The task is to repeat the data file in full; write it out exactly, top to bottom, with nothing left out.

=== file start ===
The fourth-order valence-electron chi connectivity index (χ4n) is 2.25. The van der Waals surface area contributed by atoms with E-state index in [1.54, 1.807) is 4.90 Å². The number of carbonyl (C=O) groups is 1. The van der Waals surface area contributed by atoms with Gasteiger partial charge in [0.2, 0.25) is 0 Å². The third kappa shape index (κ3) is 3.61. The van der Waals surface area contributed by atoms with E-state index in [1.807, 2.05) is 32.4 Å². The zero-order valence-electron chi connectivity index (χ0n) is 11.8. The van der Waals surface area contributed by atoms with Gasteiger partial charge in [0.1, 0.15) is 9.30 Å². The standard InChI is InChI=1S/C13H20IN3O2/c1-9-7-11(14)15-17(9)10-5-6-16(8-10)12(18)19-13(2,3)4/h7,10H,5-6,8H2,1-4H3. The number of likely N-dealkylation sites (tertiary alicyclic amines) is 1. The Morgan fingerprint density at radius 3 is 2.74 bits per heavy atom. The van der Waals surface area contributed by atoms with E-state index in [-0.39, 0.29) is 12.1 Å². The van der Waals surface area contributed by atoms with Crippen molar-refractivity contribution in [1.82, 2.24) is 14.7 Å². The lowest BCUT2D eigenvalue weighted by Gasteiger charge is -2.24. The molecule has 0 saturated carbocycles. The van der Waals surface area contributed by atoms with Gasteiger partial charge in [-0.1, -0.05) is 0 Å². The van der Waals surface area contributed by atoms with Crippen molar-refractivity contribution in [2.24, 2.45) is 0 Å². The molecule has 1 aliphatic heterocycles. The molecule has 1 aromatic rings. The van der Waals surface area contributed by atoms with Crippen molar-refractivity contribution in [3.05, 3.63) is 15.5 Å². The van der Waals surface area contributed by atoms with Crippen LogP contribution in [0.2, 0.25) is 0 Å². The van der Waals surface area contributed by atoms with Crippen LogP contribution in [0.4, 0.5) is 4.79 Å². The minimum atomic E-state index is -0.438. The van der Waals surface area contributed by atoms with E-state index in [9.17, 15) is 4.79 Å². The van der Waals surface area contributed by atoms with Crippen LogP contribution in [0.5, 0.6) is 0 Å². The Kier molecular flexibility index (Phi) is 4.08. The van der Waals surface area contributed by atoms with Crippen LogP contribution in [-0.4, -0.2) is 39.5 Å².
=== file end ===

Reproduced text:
The fourth-order valence-electron chi connectivity index (χ4n) is 2.25. The van der Waals surface area contributed by atoms with E-state index in [1.54, 1.807) is 4.90 Å². The number of carbonyl (C=O) groups is 1. The van der Waals surface area contributed by atoms with Gasteiger partial charge in [0.2, 0.25) is 0 Å². The third kappa shape index (κ3) is 3.61. The van der Waals surface area contributed by atoms with E-state index in [1.807, 2.05) is 32.4 Å². The zero-order valence-electron chi connectivity index (χ0n) is 11.8. The van der Waals surface area contributed by atoms with Gasteiger partial charge in [0.1, 0.15) is 9.30 Å². The standard InChI is InChI=1S/C13H20IN3O2/c1-9-7-11(14)15-17(9)10-5-6-16(8-10)12(18)19-13(2,3)4/h7,10H,5-6,8H2,1-4H3. The number of likely N-dealkylation sites (tertiary alicyclic amines) is 1. The Morgan fingerprint density at radius 3 is 2.74 bits per heavy atom. The van der Waals surface area contributed by atoms with E-state index in [-0.39, 0.29) is 12.1 Å². The van der Waals surface area contributed by atoms with Crippen molar-refractivity contribution in [1.82, 2.24) is 14.7 Å². The lowest BCUT2D eigenvalue weighted by Gasteiger charge is -2.24. The molecule has 0 saturated carbocycles. The van der Waals surface area contributed by atoms with Gasteiger partial charge in [-0.1, -0.05) is 0 Å². The van der Waals surface area contributed by atoms with Crippen molar-refractivity contribution in [2.24, 2.45) is 0 Å². The molecule has 1 aliphatic heterocycles. The molecule has 1 aromatic rings. The van der Waals surface area contributed by atoms with Crippen molar-refractivity contribution in [3.05, 3.63) is 15.5 Å². The van der Waals surface area contributed by atoms with Crippen LogP contribution in [0.2, 0.25) is 0 Å². The van der Waals surface area contributed by atoms with Crippen LogP contribution in [0.4, 0.5) is 4.79 Å². The minimum atomic E-state index is -0.438. The van der Waals surface area contributed by atoms with E-state index in [9.17, 15) is 4.79 Å². The van der Waals surface area contributed by atoms with Crippen LogP contribution in [0.5, 0.6) is 0 Å². The Kier molecular flexibility index (Phi) is 4.08. The van der Waals surface area contributed by atoms with Crippen LogP contribution in [-0.4, -0.2) is 39.5 Å².